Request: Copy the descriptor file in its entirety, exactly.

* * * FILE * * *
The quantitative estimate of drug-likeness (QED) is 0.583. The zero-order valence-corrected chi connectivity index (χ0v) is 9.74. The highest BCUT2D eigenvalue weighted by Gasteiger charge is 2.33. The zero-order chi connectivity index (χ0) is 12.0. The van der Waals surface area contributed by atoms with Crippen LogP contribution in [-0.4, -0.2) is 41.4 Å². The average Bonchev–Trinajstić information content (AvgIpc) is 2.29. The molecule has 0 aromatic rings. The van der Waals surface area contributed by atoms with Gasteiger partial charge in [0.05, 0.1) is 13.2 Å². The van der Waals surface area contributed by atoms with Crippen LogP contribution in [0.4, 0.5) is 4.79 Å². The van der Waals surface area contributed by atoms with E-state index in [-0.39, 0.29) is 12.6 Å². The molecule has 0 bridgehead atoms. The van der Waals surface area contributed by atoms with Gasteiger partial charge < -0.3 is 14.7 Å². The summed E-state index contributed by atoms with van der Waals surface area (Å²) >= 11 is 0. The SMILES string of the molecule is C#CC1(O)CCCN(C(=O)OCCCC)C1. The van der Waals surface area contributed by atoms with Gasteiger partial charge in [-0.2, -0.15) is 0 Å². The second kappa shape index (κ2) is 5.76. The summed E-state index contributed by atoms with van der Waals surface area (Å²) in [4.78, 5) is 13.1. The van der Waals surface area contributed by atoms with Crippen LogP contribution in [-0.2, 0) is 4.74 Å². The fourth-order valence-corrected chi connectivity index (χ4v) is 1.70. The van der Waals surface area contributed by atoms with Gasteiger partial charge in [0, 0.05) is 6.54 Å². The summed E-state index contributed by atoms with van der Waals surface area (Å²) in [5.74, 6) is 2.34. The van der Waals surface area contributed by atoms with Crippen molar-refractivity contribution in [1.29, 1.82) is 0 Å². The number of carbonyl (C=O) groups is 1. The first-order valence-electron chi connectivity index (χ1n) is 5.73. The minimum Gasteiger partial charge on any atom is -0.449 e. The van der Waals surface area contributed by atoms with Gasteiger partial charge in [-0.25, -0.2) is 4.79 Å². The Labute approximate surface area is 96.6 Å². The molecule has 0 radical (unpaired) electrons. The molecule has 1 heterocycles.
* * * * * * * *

The quantitative estimate of drug-likeness (QED) is 0.583. The zero-order valence-corrected chi connectivity index (χ0v) is 9.74. The highest BCUT2D eigenvalue weighted by Gasteiger charge is 2.33. The zero-order chi connectivity index (χ0) is 12.0. The van der Waals surface area contributed by atoms with Crippen LogP contribution in [-0.4, -0.2) is 41.4 Å². The average Bonchev–Trinajstić information content (AvgIpc) is 2.29. The molecule has 0 aromatic rings. The van der Waals surface area contributed by atoms with Gasteiger partial charge in [0.05, 0.1) is 13.2 Å². The van der Waals surface area contributed by atoms with Crippen LogP contribution in [0.4, 0.5) is 4.79 Å². The van der Waals surface area contributed by atoms with E-state index in [-0.39, 0.29) is 12.6 Å². The molecule has 0 bridgehead atoms. The van der Waals surface area contributed by atoms with Gasteiger partial charge < -0.3 is 14.7 Å². The summed E-state index contributed by atoms with van der Waals surface area (Å²) >= 11 is 0. The SMILES string of the molecule is C#CC1(O)CCCN(C(=O)OCCCC)C1. The van der Waals surface area contributed by atoms with Gasteiger partial charge in [-0.2, -0.15) is 0 Å². The second kappa shape index (κ2) is 5.76. The summed E-state index contributed by atoms with van der Waals surface area (Å²) in [4.78, 5) is 13.1. The van der Waals surface area contributed by atoms with Crippen LogP contribution in [-0.2, 0) is 4.74 Å². The fourth-order valence-corrected chi connectivity index (χ4v) is 1.70. The van der Waals surface area contributed by atoms with Gasteiger partial charge in [0, 0.05) is 6.54 Å². The summed E-state index contributed by atoms with van der Waals surface area (Å²) in [5.74, 6) is 2.34. The van der Waals surface area contributed by atoms with Crippen molar-refractivity contribution in [1.29, 1.82) is 0 Å². The number of carbonyl (C=O) groups is 1. The first-order valence-electron chi connectivity index (χ1n) is 5.73. The minimum Gasteiger partial charge on any atom is -0.449 e. The van der Waals surface area contributed by atoms with Gasteiger partial charge in [-0.25, -0.2) is 4.79 Å². The Labute approximate surface area is 96.6 Å². The molecule has 0 radical (unpaired) electrons. The molecule has 1 heterocycles.